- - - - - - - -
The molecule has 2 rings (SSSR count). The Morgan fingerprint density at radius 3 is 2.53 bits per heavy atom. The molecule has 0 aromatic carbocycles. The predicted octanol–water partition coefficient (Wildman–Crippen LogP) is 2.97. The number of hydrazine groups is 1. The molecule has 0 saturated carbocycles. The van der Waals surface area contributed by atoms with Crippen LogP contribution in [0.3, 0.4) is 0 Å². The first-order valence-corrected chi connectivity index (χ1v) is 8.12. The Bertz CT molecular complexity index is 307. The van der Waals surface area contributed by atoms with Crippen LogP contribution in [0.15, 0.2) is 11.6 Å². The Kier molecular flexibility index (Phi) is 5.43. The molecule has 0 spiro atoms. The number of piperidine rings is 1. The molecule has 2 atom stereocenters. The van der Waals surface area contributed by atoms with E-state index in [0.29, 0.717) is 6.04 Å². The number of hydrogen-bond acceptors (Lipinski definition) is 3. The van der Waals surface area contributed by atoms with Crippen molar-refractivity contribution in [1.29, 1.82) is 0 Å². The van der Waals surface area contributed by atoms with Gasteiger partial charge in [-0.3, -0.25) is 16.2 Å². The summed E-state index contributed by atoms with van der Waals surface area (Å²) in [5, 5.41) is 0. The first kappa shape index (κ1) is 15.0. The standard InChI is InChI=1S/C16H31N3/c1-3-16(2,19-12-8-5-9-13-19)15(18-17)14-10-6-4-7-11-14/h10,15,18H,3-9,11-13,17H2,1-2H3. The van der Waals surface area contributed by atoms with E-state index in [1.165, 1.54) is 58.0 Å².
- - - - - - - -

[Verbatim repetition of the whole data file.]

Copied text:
The molecule has 2 rings (SSSR count). The Morgan fingerprint density at radius 3 is 2.53 bits per heavy atom. The molecule has 0 aromatic carbocycles. The predicted octanol–water partition coefficient (Wildman–Crippen LogP) is 2.97. The number of hydrazine groups is 1. The molecule has 0 saturated carbocycles. The van der Waals surface area contributed by atoms with Crippen LogP contribution in [0.3, 0.4) is 0 Å². The first-order valence-corrected chi connectivity index (χ1v) is 8.12. The Bertz CT molecular complexity index is 307. The van der Waals surface area contributed by atoms with Crippen LogP contribution in [0.15, 0.2) is 11.6 Å². The Kier molecular flexibility index (Phi) is 5.43. The molecule has 0 spiro atoms. The number of piperidine rings is 1. The molecule has 2 atom stereocenters. The van der Waals surface area contributed by atoms with E-state index in [0.29, 0.717) is 6.04 Å². The number of hydrogen-bond acceptors (Lipinski definition) is 3. The van der Waals surface area contributed by atoms with Crippen molar-refractivity contribution in [1.29, 1.82) is 0 Å². The van der Waals surface area contributed by atoms with Gasteiger partial charge in [-0.3, -0.25) is 16.2 Å². The summed E-state index contributed by atoms with van der Waals surface area (Å²) in [5, 5.41) is 0. The first kappa shape index (κ1) is 15.0. The standard InChI is InChI=1S/C16H31N3/c1-3-16(2,19-12-8-5-9-13-19)15(18-17)14-10-6-4-7-11-14/h10,15,18H,3-9,11-13,17H2,1-2H3. The van der Waals surface area contributed by atoms with E-state index in [1.165, 1.54) is 58.0 Å².